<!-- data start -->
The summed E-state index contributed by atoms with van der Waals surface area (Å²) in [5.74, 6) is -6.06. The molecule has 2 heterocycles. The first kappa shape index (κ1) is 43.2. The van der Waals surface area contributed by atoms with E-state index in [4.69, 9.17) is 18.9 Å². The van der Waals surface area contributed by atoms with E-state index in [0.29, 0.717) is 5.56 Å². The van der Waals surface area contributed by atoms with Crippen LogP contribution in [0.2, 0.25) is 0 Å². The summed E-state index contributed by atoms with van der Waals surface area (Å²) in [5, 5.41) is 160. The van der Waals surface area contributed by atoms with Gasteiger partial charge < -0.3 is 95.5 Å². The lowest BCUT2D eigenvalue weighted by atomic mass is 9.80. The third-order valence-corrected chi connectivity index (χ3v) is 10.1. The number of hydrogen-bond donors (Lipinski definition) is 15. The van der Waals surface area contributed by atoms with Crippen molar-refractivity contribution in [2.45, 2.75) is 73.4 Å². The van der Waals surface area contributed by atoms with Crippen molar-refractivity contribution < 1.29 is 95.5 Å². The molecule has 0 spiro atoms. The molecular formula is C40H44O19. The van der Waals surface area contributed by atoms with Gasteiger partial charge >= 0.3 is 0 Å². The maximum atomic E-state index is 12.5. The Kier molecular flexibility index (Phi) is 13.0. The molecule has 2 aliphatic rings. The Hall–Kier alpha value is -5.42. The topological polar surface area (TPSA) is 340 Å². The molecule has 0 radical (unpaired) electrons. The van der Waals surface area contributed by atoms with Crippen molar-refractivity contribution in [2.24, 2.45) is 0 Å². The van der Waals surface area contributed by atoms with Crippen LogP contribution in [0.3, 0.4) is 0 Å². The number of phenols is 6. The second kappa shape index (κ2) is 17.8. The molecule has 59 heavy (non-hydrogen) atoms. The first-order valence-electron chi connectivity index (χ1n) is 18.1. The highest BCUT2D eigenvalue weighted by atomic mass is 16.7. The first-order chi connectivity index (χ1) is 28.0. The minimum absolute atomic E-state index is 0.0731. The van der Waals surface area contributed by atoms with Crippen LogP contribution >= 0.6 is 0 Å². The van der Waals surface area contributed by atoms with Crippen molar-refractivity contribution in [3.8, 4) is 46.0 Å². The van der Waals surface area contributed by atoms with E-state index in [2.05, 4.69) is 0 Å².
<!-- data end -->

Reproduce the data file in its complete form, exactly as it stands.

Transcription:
The summed E-state index contributed by atoms with van der Waals surface area (Å²) in [5.74, 6) is -6.06. The molecule has 2 heterocycles. The first kappa shape index (κ1) is 43.2. The van der Waals surface area contributed by atoms with E-state index in [4.69, 9.17) is 18.9 Å². The van der Waals surface area contributed by atoms with E-state index in [0.29, 0.717) is 5.56 Å². The van der Waals surface area contributed by atoms with Crippen LogP contribution in [0.2, 0.25) is 0 Å². The summed E-state index contributed by atoms with van der Waals surface area (Å²) in [5, 5.41) is 160. The van der Waals surface area contributed by atoms with Gasteiger partial charge < -0.3 is 95.5 Å². The lowest BCUT2D eigenvalue weighted by atomic mass is 9.80. The third-order valence-corrected chi connectivity index (χ3v) is 10.1. The number of hydrogen-bond donors (Lipinski definition) is 15. The van der Waals surface area contributed by atoms with Crippen molar-refractivity contribution in [2.45, 2.75) is 73.4 Å². The van der Waals surface area contributed by atoms with Crippen molar-refractivity contribution < 1.29 is 95.5 Å². The molecule has 0 spiro atoms. The molecular formula is C40H44O19. The van der Waals surface area contributed by atoms with Gasteiger partial charge >= 0.3 is 0 Å². The maximum atomic E-state index is 12.5. The Kier molecular flexibility index (Phi) is 13.0. The molecule has 2 aliphatic rings. The Hall–Kier alpha value is -5.42. The topological polar surface area (TPSA) is 340 Å². The molecule has 0 radical (unpaired) electrons. The van der Waals surface area contributed by atoms with Crippen molar-refractivity contribution in [2.24, 2.45) is 0 Å². The van der Waals surface area contributed by atoms with Crippen LogP contribution in [0.3, 0.4) is 0 Å². The number of phenols is 6. The second kappa shape index (κ2) is 17.8. The molecule has 59 heavy (non-hydrogen) atoms. The first-order valence-electron chi connectivity index (χ1n) is 18.1. The highest BCUT2D eigenvalue weighted by atomic mass is 16.7. The first-order chi connectivity index (χ1) is 28.0. The minimum absolute atomic E-state index is 0.0731. The van der Waals surface area contributed by atoms with Crippen LogP contribution >= 0.6 is 0 Å². The van der Waals surface area contributed by atoms with Crippen molar-refractivity contribution in [3.8, 4) is 46.0 Å². The van der Waals surface area contributed by atoms with E-state index in [2.05, 4.69) is 0 Å².